Spanish: Either Or Neither Nor
When you wish to ask someone whether they want this thing or another or neither one, you will need to understand how to use the expressions o … o (either … or) and ni … ni (neither … nor).
Either … Or
Everyday spoken Spanish, like English, rarely uses the full "either … or" expression. Most often, people ask, “This one or that one?” without bothering with either. Nevertheless, you need to recognize the expression when you see it.
"O me dices lo que quiero saber o tendré que sacártelo a la fuerza."
Either you tell me what I want to know or I’ll have to get it out of you by force.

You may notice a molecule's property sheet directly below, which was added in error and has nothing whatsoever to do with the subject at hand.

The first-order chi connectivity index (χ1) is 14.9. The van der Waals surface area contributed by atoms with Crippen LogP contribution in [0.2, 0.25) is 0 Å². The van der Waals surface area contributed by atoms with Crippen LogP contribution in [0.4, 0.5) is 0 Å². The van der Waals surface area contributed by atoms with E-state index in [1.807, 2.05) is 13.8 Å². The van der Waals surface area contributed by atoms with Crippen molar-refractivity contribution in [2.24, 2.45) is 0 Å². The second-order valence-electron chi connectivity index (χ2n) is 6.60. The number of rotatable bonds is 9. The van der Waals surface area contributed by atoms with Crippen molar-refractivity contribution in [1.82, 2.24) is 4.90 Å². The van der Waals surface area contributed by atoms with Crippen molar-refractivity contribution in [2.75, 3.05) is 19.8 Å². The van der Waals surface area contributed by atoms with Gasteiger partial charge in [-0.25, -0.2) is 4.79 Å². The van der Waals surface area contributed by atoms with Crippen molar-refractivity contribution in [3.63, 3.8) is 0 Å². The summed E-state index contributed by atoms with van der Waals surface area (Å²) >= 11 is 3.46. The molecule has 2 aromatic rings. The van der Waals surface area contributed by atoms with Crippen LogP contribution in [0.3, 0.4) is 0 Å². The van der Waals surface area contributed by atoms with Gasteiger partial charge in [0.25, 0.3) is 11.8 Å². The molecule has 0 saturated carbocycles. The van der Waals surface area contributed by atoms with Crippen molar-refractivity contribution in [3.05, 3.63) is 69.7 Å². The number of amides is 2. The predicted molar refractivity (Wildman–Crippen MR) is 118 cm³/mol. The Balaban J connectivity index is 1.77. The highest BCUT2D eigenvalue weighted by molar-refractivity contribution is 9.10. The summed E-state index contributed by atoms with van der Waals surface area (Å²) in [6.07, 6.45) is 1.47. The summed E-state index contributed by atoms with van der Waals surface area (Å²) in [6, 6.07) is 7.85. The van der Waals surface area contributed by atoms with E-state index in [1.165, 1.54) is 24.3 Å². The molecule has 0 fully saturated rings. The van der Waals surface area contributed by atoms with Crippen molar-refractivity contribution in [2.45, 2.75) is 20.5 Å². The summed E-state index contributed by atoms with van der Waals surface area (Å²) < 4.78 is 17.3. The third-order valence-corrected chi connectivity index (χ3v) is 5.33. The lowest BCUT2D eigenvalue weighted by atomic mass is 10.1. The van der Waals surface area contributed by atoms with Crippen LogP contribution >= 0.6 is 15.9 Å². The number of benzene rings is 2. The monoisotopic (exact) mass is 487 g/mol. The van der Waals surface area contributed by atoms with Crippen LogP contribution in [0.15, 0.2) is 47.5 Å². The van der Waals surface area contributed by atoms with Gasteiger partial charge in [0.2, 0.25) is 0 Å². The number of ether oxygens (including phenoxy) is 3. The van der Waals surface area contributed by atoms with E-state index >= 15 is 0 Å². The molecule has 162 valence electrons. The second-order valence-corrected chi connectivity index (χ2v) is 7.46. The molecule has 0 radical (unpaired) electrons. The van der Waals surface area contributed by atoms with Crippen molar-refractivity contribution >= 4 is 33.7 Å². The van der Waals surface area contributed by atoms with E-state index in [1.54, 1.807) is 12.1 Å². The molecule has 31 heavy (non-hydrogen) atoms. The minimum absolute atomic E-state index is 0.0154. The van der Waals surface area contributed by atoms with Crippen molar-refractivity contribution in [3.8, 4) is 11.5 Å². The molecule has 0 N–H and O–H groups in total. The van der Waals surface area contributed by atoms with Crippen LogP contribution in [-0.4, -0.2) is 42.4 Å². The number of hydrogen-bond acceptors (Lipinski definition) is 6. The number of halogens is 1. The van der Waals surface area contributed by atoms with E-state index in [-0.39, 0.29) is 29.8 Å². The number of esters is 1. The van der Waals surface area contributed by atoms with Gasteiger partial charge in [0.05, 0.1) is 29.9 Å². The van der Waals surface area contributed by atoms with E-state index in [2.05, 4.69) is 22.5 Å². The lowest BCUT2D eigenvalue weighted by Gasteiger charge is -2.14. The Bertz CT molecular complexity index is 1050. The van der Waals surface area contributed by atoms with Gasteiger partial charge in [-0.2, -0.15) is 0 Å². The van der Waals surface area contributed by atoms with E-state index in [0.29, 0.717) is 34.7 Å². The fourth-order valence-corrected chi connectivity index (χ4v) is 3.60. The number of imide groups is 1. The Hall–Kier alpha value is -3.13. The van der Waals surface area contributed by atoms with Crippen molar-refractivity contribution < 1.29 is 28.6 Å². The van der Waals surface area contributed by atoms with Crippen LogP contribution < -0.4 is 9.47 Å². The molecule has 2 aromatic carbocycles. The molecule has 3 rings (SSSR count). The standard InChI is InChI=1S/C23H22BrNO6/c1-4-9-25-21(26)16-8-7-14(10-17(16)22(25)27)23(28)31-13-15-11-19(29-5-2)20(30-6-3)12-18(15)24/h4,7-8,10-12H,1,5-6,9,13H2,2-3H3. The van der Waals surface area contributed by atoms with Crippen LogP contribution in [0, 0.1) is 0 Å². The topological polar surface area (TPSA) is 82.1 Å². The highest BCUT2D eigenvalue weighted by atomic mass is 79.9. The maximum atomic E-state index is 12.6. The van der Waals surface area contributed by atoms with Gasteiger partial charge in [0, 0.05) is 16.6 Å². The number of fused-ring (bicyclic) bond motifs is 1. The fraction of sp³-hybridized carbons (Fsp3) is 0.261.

More commonly, you’ll hear sentences like:
"Quiero ése o el otro."
I want that one or the other one.
"¿Eres el hermano del paciente o solo un amigo?"
Are you the patient’s brother or just a friend?
There is one trick to using "o" that many writers of Spanish forget (though you tend to do it naturally while speaking). When "o" is used in front of a word that has an ‘o’ sound, the o will change to "u".
This is a similar rule to the one that requires the word "y" (and) to change to an "e" before a word that begins with an “ee” sound.
Neither … Nor
Unlike either … or, you almost ALWAYS use the full neither … nor in Spanish. This is because, whereas you can say, “I don’t want this one or that one,” in English, you have to translate the sentence into Spanish by saying, “I don’t want neither this one nor that one.” (This is the double negatives rule.)
The word ni can sometimes be used on its own before the infinitive form of a verb to mean not even.
You can also express not even with the phrase ni siquiera.